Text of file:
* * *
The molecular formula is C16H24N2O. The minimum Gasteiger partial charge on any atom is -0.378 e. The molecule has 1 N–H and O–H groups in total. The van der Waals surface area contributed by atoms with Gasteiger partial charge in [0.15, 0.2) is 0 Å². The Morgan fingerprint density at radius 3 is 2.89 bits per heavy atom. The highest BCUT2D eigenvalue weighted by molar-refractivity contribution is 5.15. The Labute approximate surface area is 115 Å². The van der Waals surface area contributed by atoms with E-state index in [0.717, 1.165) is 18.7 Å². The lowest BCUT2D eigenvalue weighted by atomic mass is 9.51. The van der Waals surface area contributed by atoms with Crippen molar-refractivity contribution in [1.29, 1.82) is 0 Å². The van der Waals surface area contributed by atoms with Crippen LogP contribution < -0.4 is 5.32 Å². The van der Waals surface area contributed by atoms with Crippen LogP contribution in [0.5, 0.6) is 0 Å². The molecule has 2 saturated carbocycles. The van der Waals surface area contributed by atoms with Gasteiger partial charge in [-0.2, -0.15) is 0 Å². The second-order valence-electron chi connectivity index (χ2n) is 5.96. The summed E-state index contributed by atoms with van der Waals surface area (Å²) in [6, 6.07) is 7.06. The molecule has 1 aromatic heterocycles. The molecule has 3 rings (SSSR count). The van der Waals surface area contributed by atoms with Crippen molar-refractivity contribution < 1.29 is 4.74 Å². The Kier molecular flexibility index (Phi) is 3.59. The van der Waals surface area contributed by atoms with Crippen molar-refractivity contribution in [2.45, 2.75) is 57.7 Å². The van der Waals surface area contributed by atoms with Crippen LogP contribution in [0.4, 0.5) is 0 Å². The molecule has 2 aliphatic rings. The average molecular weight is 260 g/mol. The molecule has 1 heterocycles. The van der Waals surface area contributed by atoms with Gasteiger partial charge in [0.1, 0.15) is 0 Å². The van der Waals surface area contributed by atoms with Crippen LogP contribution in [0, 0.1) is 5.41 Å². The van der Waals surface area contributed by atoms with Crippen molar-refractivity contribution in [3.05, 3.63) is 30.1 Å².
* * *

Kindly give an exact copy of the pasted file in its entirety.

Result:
The molecular formula is C16H24N2O. The minimum Gasteiger partial charge on any atom is -0.378 e. The molecule has 1 N–H and O–H groups in total. The van der Waals surface area contributed by atoms with Gasteiger partial charge in [0.15, 0.2) is 0 Å². The Morgan fingerprint density at radius 3 is 2.89 bits per heavy atom. The highest BCUT2D eigenvalue weighted by molar-refractivity contribution is 5.15. The Labute approximate surface area is 115 Å². The van der Waals surface area contributed by atoms with E-state index in [0.717, 1.165) is 18.7 Å². The lowest BCUT2D eigenvalue weighted by atomic mass is 9.51. The van der Waals surface area contributed by atoms with Crippen molar-refractivity contribution in [1.29, 1.82) is 0 Å². The van der Waals surface area contributed by atoms with Crippen LogP contribution < -0.4 is 5.32 Å². The van der Waals surface area contributed by atoms with Crippen LogP contribution in [0.5, 0.6) is 0 Å². The molecule has 2 saturated carbocycles. The van der Waals surface area contributed by atoms with Gasteiger partial charge in [-0.2, -0.15) is 0 Å². The second-order valence-electron chi connectivity index (χ2n) is 5.96. The summed E-state index contributed by atoms with van der Waals surface area (Å²) in [6, 6.07) is 7.06. The molecule has 1 aromatic heterocycles. The molecule has 3 rings (SSSR count). The van der Waals surface area contributed by atoms with Crippen molar-refractivity contribution < 1.29 is 4.74 Å². The Kier molecular flexibility index (Phi) is 3.59. The van der Waals surface area contributed by atoms with Crippen molar-refractivity contribution in [2.45, 2.75) is 57.7 Å². The van der Waals surface area contributed by atoms with Crippen LogP contribution in [0.4, 0.5) is 0 Å². The molecule has 2 aliphatic rings. The average molecular weight is 260 g/mol. The molecule has 1 heterocycles. The van der Waals surface area contributed by atoms with Gasteiger partial charge in [0.1, 0.15) is 0 Å². The van der Waals surface area contributed by atoms with Crippen LogP contribution in [0, 0.1) is 5.41 Å². The van der Waals surface area contributed by atoms with Crippen molar-refractivity contribution in [3.05, 3.63) is 30.1 Å².